Green Data Centre To Boost Shetland Broadband


Excess heat and 100Mpbs broadband from the proposed facility in Shetland could be made available to local residents and businesses

Plans by Scottish authorities to support the building of new data centres in the country have been reinforced by the announcement of a new facility planned for Shetland.

Scottish IT services provider Alchemy Plus announced late last week that it plans to make use of Shetland’s bracing climate by building a new 10,000 square foot data centre in Lerwick. The company has signed a memorandum of understanding with the local council and is considering two sites for the new facility – at Black Hill Industrial Estate and Port Business Park.

Alchemy, which is planning another computing facility in Inverness, believes that Shetland’s climate is one of the coolest and most stable in the UK, making it suitable for building a computing facility with a small environmental footprint.

Cool And Stable

According to Alchemy, excess heat from the £12 million centre could potentially be channelled to local homes and businesses. The facility will also make use of recently laid SHEFA-2 high-speed fibre optic link with the UK to improve Internet connectivity for local residents.

“It is proposed that excess heat generated by the 4 Megawatt data centre be fed in to Lerwick’s district heating scheme to allow it to expand and satisfy a backlog of demand,” the company states. “Feasibility work is currently being undertaken into heating scheme integration, as well as the possibility of delivering up to 100 Mbps (megabits per second) ‘fibre to the premises’ (FTTP) to heating system subscribers, to bring high speed connectivity to businesses and homes within the community.”

Although Alchemy Plus is planning another facility in Aberdeen for use by the oil and gas industry, a spokersperson for the company said that the Shetland facility was for the use of a variety of local businesses and by the local council. The facility is expected to generate a number of local jobs initially with expectations that more may follow if the project is succesful. “Once up and running, the data centre will provide a handful of direct jobs but could lead to hundreds more in the longer term, as businesses, home workers and other organisations choose to take advantage of the services it will offer,” the company stated.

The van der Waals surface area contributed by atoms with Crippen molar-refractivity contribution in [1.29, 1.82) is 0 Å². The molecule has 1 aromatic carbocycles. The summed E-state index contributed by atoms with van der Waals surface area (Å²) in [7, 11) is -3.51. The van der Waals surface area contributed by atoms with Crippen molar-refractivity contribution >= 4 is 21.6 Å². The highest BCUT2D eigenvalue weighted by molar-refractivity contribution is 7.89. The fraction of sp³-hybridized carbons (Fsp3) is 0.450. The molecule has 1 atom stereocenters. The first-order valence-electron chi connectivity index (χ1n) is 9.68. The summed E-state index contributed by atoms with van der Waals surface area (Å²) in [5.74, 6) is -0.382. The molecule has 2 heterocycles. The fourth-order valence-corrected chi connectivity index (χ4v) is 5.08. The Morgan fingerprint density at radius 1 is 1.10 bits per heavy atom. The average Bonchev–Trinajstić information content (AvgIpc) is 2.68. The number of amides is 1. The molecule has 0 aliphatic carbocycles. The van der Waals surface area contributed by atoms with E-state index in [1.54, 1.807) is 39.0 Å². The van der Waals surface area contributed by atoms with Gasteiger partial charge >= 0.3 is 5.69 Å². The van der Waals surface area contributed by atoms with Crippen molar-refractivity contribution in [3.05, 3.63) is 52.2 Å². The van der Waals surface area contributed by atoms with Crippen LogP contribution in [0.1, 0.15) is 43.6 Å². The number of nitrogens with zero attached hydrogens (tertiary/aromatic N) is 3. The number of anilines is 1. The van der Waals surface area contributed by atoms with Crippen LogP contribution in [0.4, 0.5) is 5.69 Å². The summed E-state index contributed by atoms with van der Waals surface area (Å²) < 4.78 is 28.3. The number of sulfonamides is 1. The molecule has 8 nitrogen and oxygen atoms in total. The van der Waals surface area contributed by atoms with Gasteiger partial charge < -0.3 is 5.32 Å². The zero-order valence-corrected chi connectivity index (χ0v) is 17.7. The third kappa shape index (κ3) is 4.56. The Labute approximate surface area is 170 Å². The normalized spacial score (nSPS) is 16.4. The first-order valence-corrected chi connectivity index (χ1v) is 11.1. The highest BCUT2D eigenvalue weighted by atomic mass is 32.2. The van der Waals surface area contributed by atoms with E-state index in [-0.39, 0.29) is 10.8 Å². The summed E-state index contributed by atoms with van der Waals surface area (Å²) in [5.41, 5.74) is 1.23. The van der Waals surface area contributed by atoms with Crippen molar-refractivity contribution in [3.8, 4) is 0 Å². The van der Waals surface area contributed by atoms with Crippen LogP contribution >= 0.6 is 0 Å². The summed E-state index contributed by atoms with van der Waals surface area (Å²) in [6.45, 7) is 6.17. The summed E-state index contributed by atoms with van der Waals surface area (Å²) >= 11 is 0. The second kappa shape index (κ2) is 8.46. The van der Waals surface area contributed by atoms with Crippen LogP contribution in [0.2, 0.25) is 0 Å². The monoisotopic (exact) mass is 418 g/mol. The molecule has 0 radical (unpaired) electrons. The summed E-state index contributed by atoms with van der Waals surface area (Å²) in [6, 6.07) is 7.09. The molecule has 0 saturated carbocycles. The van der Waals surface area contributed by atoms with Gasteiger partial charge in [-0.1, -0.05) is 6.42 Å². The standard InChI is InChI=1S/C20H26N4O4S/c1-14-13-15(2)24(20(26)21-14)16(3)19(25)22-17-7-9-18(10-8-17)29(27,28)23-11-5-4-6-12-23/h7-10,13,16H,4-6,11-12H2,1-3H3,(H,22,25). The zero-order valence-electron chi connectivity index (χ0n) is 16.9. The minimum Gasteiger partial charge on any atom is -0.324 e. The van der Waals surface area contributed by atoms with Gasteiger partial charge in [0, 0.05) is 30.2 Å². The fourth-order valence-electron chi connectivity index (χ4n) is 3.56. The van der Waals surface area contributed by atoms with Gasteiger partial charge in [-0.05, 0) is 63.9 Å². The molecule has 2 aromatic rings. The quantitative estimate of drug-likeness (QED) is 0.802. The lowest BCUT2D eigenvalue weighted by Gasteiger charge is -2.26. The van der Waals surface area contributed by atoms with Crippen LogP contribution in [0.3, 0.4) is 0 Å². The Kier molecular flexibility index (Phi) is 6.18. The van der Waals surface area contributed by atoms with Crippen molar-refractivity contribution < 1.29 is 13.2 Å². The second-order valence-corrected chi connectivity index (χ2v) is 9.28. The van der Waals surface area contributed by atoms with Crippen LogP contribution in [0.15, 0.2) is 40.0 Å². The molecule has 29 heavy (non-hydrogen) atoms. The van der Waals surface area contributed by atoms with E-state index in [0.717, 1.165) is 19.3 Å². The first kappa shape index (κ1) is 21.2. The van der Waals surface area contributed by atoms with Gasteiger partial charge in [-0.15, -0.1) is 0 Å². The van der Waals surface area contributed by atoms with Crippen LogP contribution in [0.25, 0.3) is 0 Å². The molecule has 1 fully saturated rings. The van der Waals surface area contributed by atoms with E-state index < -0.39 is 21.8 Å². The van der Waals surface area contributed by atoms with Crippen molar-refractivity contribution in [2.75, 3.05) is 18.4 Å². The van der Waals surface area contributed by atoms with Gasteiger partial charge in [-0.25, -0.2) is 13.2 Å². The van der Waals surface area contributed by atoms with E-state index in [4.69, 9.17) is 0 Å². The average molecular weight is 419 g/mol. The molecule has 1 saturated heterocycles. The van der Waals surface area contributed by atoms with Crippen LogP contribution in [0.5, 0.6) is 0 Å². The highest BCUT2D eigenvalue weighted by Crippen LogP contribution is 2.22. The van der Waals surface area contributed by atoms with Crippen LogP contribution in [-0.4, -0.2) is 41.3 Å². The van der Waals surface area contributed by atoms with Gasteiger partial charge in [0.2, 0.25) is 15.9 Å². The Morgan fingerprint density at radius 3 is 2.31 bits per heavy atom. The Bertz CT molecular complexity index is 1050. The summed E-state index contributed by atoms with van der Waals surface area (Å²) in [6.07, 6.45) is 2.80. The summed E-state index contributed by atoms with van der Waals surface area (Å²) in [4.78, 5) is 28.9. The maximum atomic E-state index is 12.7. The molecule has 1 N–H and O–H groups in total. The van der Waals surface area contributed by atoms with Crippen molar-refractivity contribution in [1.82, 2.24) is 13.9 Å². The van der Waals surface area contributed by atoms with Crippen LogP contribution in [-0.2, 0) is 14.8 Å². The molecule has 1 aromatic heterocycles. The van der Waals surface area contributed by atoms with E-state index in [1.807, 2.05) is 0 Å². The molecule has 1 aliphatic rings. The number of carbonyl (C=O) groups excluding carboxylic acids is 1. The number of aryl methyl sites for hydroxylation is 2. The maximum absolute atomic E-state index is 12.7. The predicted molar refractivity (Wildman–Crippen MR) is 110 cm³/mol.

Disadvantages Of Being An Island

Commenting on the new facility, Neil Grant, head of Economic Development for Shetland Islands Council said the combination of the data centre and Internet connectivity would help to off-set some of the challenges faced by the remote island community. “As an island, we may be disadvantaged by location and transport costs, however, within the digital sphere these constraints do not apply and our climate and green energy credentials position us very well within a growing international market for data services,” he said.

Responding to possible criticism that no data centre can ever be described as truly “green”, Steve Chisholm, chief executive officer of Alchemy Plus, said the company was striving to make the facility as sustainable as possible. “While many existing and aspiring data centre operators make claims about the “green” credentials of their facilities I truly believe that the Shetland facility will be among the most environmentally sympathetic in the world,” he said. “Without question this development puts Shetland on the world map for any client genuinely committed to protection of the environment.”

The Shetland data centre fits with wider moves by the Scottish government to get a new generation of green and sustainable data centres built in the country. But recent research has found that nearly half of Scottish business don’t think sustainable IT is that important.

The survey of 100 senior Scottish executives, carried out by market researcher Vanson Bourne, found 88 percent were unaware of how much power their IT department uses, making cost and carbon reduction targeting difficult.